Ever wondered what the terms like Market Cap, Shares Outstanding, P/E Ratio, Beta, Dividend Rate, Dividend Yield, Float etc means? we decided to put together short descriptions of the commonly used terms in stock market. We will continue to update this list.
To the point, this can be your tiny stock market dictionary.
Market capitalization, commonly called market cap, is the market value of a publicly traded company's outstanding shares. Market capitalization is equal to the share price multiplied by the number of shares outstanding.
The price-earnings ratio, also known as P/E ratio, P/E, or PER, is the ratio of a company's share price to the company's earnings per share. The ratio is used for valuing companies and to find out whether they are overvalued or undervalued. For example, a company whose shares are trading at $1 and has earnings per share of 10 cents has a PE ratio of 10. A high P/E ratio suggests that investors expect high returns in the future, whereas a low P/E ratio indicates investors expect slow future growth.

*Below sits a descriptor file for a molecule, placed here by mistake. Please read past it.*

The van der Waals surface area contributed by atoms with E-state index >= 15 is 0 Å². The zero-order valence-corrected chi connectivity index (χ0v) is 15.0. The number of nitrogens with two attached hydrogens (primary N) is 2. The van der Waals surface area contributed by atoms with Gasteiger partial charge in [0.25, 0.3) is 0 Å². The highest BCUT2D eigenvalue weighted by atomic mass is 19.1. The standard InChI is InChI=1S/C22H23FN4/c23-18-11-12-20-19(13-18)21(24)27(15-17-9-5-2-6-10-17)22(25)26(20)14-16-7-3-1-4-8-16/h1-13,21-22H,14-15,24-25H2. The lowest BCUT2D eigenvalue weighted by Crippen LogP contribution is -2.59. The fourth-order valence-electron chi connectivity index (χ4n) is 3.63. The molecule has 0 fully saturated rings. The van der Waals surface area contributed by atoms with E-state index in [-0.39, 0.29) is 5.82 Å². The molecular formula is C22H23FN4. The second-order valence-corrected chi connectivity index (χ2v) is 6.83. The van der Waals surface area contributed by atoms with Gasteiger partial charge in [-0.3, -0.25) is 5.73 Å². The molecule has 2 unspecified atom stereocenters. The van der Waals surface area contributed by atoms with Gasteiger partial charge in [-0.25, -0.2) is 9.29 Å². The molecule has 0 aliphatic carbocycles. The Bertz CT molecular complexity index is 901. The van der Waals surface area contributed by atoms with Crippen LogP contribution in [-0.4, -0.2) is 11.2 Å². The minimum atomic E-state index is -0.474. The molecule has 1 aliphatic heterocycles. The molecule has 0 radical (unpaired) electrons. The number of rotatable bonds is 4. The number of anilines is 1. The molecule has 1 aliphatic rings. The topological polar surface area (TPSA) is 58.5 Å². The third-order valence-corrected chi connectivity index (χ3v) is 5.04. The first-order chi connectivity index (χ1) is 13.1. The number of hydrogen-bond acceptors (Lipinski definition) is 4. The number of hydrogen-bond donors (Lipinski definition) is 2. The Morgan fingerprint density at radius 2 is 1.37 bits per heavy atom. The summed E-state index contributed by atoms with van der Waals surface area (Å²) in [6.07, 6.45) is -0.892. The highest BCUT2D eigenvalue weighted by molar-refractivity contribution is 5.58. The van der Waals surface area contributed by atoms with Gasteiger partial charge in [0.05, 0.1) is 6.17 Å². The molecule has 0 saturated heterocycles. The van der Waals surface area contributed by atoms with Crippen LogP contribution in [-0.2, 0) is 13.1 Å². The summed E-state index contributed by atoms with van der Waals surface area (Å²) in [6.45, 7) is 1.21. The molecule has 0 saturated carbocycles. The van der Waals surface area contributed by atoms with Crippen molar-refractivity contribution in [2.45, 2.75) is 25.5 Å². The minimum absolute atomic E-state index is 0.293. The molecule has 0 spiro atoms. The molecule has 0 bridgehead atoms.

Shares outstanding are all the shares of a corporation that have been authorized, issued and purchased by various investors.
In finance, the beta is a measure of how an individual asset moves (on average) when the overall stock market increases or decreases. In other words its a measure of market risk. Most stocks have betas between 0 and 3. Beta value of 1 indicates that a stock value moves at the same rate as the overall market, beta value of below 1 indicates that a stock moves slower than the overall market hence its more stable than the overall market. Beta value of over 1 indicates that stock is more volatile than the overall market hence it moves faster (can go high or low faster than the overall market).
Dividends Rate Per Share
Dividend rate per share indicates the amount company paid per share in last 12 months to the share holders.
The dividend yield percentage or dividend-price ratio of a share is a ratio (dividend/price) that shows how much a company pays out in dividends each year relative to its stock price. For example, dividend yield of 3% today and the share price of 100$ would indicate that a company paid 3$ dividend per share (3% of 100) in the last 12 months.
Float, public float or free float represents the portion of shares of a company that are in the hands of public investors as opposed to locked-in stock held by promoters, company officers, controlling-interest investors, or governments.
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